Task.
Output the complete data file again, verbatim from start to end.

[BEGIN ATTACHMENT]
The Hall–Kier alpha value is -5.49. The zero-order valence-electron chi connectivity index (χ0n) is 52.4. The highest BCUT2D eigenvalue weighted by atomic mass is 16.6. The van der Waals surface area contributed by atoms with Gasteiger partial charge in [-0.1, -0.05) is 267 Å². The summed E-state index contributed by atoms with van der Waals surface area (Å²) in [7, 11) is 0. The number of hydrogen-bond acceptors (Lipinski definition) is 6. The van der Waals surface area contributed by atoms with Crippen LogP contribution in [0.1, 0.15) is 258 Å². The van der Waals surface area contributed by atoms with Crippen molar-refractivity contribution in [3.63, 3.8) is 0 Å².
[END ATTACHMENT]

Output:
The Hall–Kier alpha value is -5.49. The zero-order valence-electron chi connectivity index (χ0n) is 52.4. The highest BCUT2D eigenvalue weighted by atomic mass is 16.6. The van der Waals surface area contributed by atoms with Gasteiger partial charge in [-0.1, -0.05) is 267 Å². The summed E-state index contributed by atoms with van der Waals surface area (Å²) in [7, 11) is 0. The number of hydrogen-bond acceptors (Lipinski definition) is 6. The van der Waals surface area contributed by atoms with Crippen LogP contribution in [0.1, 0.15) is 258 Å². The van der Waals surface area contributed by atoms with Crippen molar-refractivity contribution in [3.63, 3.8) is 0 Å².